Diana, Princess of Wales, made two memorable visits to Brigg.
The first was in March 1988 when she launched the Brigg Regeneration Project and called in at Falcon Cycles
to mark the completion of a £1-million expansion project before going on to open the New Enterprise Centre at Grimsby.
Princess Diana meets Falklands veteran Simon Weston during her visit to Falcon Cycles in Brigg in North Lincolnshire back in 1988
Another picture of Diana during her visit to Falcon Cycles in Brigg in North Lincolnshire back in 1988
She was not to forget the warmth of her welcome to North Lincolnshire (then part of Humberside) for she returned to Brigg in February 1991 to see the completion of the project she had set in motion almost three years before.
On that occasion, having opened Glanford's Tourist Information Centre at the Buttercross, the Princess endeared herself to the hearts of the people of Brigg and the surrounding area by walking around the Market Place for a chat with many of the hundreds of people who had turned out to greet her.
The Princess's high-profile visit to the Falcon Cycles in 1988 was labelled the most memorable and proud day in the company's long history.
Managing director Norman Court – obviously a proud and happy man – made the statement as the Princess unveiled a plaque at the factory towards the end of her visit.
He also gave her assurances to take back to her husband (Prince Charles) on the safety of the paint sprays she had seen and briefly used herself in the Falcon paint area.
Mr Court, who guided the Princess throughout the biggest part of her tour, outlined the history of the company to an audience of VIPs and guests as she prepared to unveil the plaque.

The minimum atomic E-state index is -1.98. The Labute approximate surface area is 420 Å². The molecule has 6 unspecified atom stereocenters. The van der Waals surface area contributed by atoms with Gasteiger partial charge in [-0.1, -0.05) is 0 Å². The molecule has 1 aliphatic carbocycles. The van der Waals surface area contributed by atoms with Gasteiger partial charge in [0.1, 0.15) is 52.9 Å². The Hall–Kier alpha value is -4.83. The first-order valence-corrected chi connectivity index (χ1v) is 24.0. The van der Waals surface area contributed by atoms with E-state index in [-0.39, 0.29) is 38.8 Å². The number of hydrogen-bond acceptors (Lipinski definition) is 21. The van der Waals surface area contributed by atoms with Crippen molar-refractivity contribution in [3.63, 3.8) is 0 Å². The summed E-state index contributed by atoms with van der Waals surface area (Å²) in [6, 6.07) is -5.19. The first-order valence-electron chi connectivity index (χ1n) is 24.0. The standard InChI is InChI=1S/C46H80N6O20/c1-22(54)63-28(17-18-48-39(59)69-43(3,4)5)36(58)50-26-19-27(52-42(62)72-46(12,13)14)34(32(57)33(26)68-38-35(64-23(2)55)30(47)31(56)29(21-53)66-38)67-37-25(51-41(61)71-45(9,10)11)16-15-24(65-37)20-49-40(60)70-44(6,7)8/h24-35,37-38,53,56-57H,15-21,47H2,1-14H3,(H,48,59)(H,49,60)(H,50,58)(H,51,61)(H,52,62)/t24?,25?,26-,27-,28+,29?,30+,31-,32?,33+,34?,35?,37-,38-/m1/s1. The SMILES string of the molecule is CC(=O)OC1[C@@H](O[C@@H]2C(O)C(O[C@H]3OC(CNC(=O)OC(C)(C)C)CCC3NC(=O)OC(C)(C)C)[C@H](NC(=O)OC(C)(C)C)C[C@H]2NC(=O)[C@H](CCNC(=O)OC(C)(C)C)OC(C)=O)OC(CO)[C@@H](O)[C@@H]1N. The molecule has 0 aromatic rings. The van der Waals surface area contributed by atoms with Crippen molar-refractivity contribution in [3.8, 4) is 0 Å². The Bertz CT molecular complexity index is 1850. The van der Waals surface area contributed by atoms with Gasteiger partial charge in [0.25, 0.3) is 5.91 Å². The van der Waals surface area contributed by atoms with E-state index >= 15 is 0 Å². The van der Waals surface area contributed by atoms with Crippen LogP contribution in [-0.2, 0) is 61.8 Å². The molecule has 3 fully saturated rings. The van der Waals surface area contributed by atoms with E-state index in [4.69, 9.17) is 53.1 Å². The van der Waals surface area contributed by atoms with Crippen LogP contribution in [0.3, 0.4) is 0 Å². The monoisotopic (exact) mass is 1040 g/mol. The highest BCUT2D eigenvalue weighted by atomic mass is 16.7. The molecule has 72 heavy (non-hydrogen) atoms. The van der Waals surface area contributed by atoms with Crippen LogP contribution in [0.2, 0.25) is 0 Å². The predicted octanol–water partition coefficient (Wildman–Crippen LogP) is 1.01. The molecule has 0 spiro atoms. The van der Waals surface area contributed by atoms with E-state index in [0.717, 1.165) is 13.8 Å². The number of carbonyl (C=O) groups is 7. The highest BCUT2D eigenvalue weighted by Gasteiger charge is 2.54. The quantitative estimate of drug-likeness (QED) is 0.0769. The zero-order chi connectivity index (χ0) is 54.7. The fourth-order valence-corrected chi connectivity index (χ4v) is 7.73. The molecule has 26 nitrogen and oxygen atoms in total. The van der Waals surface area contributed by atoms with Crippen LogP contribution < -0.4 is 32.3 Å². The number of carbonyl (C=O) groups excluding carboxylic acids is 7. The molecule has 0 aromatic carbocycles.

It was a company which had seen many changes since its establishment back in 1880.
He said it was only a few years since Falcon had been going through difficult times – but they had passed.
And for that he paid particular tribute to Bill Cross, chairman of Falcon's parent company, Elswick, and its chief executive, David Cross.
"The company has been built up through their faith in the workforce," he added.
The Princess's down-to-earth qualities made her a real winner with the staff at Falcon Cycles.
Princess Diana talking to the Councillor Terry Atherton, right, of Glanford Borough Council, during a memorable visit to Brigg in North Lincolnshire in 1991
Princess Diana during her visit to Brigg in 1991. In the background is the the clerk and chief executive of Glanford Borough Council, David Cameron
Workers who watched the Princess as she slowly progressed around the factory were impressed not only by her beauty but by her natural charm.
They lined the route as she made a Royal progression through the processes of cycle manufacturing.
Stephen Molloy, of the warehouse at Brigg, and Glenn Boden, from Scunthorpe, were two of the lucky men who had the opportunity to speak to one of the world's most glamorous women.
Stephen was amazed the Princess was "just like anyone else".
He revealed: "She was really down-to-earth. She was telling us about the days when she used to ride around London on her own bike."
Having watched her on TV, Glenn added: "She is far better when you see her for real."
A very special souvenir was handed over to the Princess by clerk Diana Parker.
Her hobby was lace-making and she made a plaque with a cycle, made of lace.
The Princess remarked the craftswoman who made it must have fantastic eyesight.
Princess Diana has a go at spray painting a bicycle during her visit to Falcon Cycles in Brigg in North Lincolnshire in 1988
Two potential members of the British Olympic cycling team, Helen Edwards and Linda Flavell, were among those who welcomed Princess Diana to the Brigg factory.
The Princess returned home with special presents for the country's most famous youngsters, Princes Harry and William. For workers at the Brigg factory built a very special pair of cycles specially for the youngest members of the royal family.
The Scunthorpe Telegraph suggested, in a special Royal souvenir supplement: "Princes William and Harry are sure to get hours of fun out of their new bikes."
They were a variation on one of Falcon's largest ranges, its mountain cycle.
Features included gold anodised handlebars, stem and seat pillar, gold chain, black pedals and rims, and a suede saddle. Extra toughness was provided by Reynolds 501 extra-strength tubing, and the bikes were finished with gold transfers.
Source : This Is Hull And East Riding,co.uk